January 22, 2007

Modern Math - Too Far Out of the Box

Anita shared this comic on her blog earlier. This cartoon made me think of today's poor elementary kids learning Math at public schools.


Seems that now days, the way you and I learned multiplication and division is too old fashioned to teach. Don't believe me? Check out this quick and well-delivered video for some alarming new Math trends that American public schools are adopting. I feel that while some of these new methods are entertaining and enjoyable to teach, they should NOT replace standard nationally-used algorithms.

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Anonymous said...

That video is ridiculous! I can't imagine trying to teach math via an Atlas. I was interested to see the "lattice method" in Everyday Math though. It's a really party trick, but doesn't really help kids learn what's happening.

However, I was somewhat impressed with the partial quotients method. I can solve long division problems (to 6-7 digits by any #, so not huge) quickly in my head using this method, and was always surprised schools didn't teach it.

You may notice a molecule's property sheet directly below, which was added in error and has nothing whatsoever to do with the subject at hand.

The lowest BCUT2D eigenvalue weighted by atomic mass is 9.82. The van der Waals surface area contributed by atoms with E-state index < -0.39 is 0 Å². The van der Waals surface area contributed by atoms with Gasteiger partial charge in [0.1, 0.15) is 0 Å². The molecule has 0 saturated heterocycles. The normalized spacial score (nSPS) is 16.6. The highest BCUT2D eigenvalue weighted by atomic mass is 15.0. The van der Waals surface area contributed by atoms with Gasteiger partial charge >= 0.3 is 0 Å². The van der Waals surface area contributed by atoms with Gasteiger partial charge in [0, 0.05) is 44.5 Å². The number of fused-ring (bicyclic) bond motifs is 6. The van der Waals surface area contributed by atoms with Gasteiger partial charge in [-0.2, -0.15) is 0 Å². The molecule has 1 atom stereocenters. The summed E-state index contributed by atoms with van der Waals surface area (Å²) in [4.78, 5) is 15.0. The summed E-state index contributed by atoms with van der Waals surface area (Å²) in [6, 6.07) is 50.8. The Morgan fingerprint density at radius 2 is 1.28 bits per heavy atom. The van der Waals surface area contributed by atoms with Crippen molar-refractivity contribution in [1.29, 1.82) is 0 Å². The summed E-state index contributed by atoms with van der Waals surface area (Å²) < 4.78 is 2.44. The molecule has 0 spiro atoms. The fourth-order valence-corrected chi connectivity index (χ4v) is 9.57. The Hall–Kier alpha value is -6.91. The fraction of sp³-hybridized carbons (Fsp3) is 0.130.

I think the ability for a child to approximate is just as important in the real world as the ability to get the exact right answer, and approximations are something a child will never learn with a calculator.

I'm still a huge fan of no calculators in math class until at least 8th or 9th grade (algebra), when the calculator is more for support and less for solving the problem.

Have a great day!

Anonymous said...

Oy... that made my head hurt!!

We'll just stick with the good, old reliable methods that I used when I learned!

Sprittibee said...

I agree with the calculator thing, Anita. We don't use one (except sometimes to quickly check work). I had to show my son HOW to use one last year for his exam with the state (because they allowed them for the Math portion in third grade!). I thought it was awful that they were letting 3rd graders use those things!

Erica - I'm glad it's not just me thinking these textbooks are a little liberal and fluffy.

Anonymous said...

I finally understand why my intelligent son has such a difficult time with basic multiplication and division! We pulled him out of school at the end of second grade, apparently not soon enough. Those math programs are a joke.

Anonymous said...

There are no fewer than four grammatical errors in your blog post.



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